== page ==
In the absence of a hard freeze, Kanza shucks will slowly start to dry and pull away from the nut (photo at left). This shuck drying process is painfully slow and occurs at varying rates both within a nut cluster and between clusters on the same tree.
    I like to wait until all the shucks are open and the nuts are fully dry before I start shaking Kanza. By waiting, I can shake once and get the entire crop on the ground at one time.

Monday, October 24, 2016

Testing out our harvest equipment

    Last summer we made some improvements to our harvesting equipment. To test how those mechanical modifications would hold up during harvest, I decided to shake some early maturing cultivars that had already dropped a large portion of their crop on the ground (photo at right).  We started with Colby trees today, and will move on to Osage and Canton tomorrow.  

    My main concern was to make sure the harvester would pick pecans the way we designed the machine (photo above). As many growers have seen during field days, we have modified our 8090 Nuthustler pecan harvester by making major changes to the drive line, nut elevator system, cross auger, and cleaning chamber. We even added a sweeper wheel to the harvester. This year we replaced the conveyor chain inside the machine. Rather than use the webbed chain as provided by the manufacturer, we inserted what is known as welded selvage belting in its place. We are hoping the selvage belt will last longer than the original chain and help sift out some of the dirt picked up by the harvester.

Thursday, October 20, 2016

Pecan maturation after shuck split

   The date a pecan cultivar splits its shuck is an important indicator of how well that cultivar is adapted to the climate at a particular location. However, pecan maturation does not stop at shuck split. A pecan does not become fully mature and achieve full flavor until the kernel dries down to under 12% moisture. To demonstrate how pecan kernels change as they dry, I harvested some Stuart and Kanza nuts (photo above). The Stuart nuts were loose in the shuck but the shuck had yet to split open. The nuts inside the Stuart shucks are still at their maximum moisture content. Kanza nuts split shuck 3 weeks ago and the nuts inside have begun to dry down.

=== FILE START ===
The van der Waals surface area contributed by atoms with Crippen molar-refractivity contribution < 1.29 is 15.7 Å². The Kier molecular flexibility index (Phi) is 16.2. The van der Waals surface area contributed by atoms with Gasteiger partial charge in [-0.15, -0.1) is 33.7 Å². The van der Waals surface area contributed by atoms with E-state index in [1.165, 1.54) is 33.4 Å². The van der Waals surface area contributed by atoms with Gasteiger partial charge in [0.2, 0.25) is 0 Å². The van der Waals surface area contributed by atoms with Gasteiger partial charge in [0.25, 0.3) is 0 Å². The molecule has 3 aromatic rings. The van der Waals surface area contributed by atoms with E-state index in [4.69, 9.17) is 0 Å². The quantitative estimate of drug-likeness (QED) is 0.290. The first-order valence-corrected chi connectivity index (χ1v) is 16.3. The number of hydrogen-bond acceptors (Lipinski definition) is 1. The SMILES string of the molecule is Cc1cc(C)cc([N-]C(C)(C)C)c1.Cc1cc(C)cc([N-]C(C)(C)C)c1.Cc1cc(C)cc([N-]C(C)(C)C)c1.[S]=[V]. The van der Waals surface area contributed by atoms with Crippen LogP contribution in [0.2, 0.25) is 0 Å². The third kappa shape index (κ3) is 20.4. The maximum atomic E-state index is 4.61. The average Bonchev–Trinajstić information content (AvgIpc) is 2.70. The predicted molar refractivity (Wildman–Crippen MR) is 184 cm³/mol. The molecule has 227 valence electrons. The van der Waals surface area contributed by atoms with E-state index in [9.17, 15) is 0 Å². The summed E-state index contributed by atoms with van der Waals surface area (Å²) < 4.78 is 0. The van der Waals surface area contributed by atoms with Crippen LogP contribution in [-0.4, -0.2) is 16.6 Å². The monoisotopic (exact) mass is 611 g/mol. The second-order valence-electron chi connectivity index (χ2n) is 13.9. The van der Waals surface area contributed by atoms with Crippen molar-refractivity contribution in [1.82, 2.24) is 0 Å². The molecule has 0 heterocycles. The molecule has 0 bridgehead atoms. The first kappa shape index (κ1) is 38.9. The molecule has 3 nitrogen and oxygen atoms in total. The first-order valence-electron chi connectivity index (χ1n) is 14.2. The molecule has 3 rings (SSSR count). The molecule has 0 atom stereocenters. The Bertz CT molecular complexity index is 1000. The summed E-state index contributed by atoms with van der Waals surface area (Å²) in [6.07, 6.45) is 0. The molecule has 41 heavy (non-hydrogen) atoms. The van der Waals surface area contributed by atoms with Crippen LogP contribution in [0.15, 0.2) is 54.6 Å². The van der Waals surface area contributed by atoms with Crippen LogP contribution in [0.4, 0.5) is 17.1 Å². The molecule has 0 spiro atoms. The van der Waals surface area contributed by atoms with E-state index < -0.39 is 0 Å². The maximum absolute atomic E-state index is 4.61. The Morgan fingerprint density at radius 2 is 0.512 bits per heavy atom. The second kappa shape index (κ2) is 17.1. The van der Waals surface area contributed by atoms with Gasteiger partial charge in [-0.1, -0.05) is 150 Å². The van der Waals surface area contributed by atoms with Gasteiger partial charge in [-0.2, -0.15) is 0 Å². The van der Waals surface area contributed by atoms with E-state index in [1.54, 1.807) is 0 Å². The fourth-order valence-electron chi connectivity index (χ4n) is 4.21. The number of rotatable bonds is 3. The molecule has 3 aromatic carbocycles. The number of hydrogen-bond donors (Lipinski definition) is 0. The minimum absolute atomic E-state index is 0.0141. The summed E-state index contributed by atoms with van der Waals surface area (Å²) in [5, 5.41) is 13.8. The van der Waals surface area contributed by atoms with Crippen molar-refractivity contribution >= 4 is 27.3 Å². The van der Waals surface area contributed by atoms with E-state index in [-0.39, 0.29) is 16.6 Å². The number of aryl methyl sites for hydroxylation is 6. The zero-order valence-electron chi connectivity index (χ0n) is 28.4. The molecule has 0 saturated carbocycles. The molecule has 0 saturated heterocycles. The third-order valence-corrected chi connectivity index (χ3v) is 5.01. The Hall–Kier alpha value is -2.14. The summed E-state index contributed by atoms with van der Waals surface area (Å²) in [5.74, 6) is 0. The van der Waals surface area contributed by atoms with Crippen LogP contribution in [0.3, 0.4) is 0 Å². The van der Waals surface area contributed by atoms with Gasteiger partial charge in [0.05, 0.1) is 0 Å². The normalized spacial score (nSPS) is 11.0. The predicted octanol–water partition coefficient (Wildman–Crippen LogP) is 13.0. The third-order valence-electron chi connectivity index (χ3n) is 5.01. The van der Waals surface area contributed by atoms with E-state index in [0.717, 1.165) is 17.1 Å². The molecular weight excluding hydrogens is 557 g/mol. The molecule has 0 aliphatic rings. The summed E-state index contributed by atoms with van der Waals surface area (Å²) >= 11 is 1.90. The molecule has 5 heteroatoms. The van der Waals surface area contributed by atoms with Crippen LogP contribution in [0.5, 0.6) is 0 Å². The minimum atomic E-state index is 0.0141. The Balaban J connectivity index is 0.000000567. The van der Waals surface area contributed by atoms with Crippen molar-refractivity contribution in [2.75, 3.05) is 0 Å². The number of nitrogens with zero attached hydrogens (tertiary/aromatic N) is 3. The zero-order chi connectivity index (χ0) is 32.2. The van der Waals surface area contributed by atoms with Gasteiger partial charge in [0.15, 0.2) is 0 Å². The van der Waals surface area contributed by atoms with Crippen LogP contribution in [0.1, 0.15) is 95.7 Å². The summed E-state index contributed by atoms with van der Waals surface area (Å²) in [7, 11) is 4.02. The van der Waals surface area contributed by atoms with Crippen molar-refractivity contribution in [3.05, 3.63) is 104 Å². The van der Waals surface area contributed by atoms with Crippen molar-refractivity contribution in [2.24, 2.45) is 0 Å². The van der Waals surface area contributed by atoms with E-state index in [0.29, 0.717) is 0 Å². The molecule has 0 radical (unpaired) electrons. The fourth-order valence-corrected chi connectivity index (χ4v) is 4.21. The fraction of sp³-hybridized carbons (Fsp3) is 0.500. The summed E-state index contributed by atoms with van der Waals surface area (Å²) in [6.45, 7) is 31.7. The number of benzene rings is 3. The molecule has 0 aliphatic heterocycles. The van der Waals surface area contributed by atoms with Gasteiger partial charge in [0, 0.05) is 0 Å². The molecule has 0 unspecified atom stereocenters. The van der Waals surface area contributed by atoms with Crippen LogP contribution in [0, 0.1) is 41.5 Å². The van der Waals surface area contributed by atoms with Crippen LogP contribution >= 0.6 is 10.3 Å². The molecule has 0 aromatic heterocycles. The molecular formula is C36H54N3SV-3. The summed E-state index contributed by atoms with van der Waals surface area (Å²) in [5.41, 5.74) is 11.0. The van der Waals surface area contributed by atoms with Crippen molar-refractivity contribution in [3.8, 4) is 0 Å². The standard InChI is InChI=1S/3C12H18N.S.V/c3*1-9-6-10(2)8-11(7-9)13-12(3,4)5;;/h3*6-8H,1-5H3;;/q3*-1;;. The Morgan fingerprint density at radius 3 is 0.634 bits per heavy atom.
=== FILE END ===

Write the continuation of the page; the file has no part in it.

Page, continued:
When I cracked open both cultivars I had lots of trouble producing full kernel halves (photo at right). Both kernels were tight against the shell so that when I  cracked the shell  I also broke the kernel. In handling both kernels, I could feel the moisture on my fingertips. The Stuart kernel was really wet, giving the kernel a sticky and rubbery feel. In contrast, the Kanza kernel was smooth but still slightly rubbery.
   The obvious difference between these two cultivars was kernel color and appearance. The high moisture Stuart nut was white and covered in brown fuzz. The shell packing material in the dorsal groves was a sticky mess. The Kanza kernel appeared to have normal color and the packing material fell free of the kernel.
    Looking at these two pecan cultivars gives us a pretty good idea of how pecan kernels mature after shuck-split. The drying process helps the kernel separate from the shell and all internal packing material. The outside of the kernel dries to a golden brown color. Full pecan flavor is achieved only when kernels dry down to less than 12% moisture.

Tuesday, October 18, 2016

Fall fertilzation

    Its finally dried up enough to allow us to make our regular Fall application of nitrogen fertilizer. The weather forecast calls for a 40% chance of very light showers tomorrow. So today, we spread 100 pounds of urea fertilizer over the entire orchard floor. One hundred pounds of urea equals 46 pounds of actual nitrogen. I'm hoping for just enough rain (or even a heavy dew) to help move the applied nitrogen into the soil profile.
   In the past, many growers have asked how I handle the fertilization of young trees. As the photo above shows, my approach has been to use conventional fertilizer spreading equipment to cover the entire orchard floor with fertilizer. Even though the trees look small on top, these 4 to 6 inch diameter trees have root systems that extend outwards twice the height of the tree. By spreading the fertilizer over the entire grove, I hope to encourage additional lateral root growth to help the tree be even more efficient in mining the soil for water and nutrients.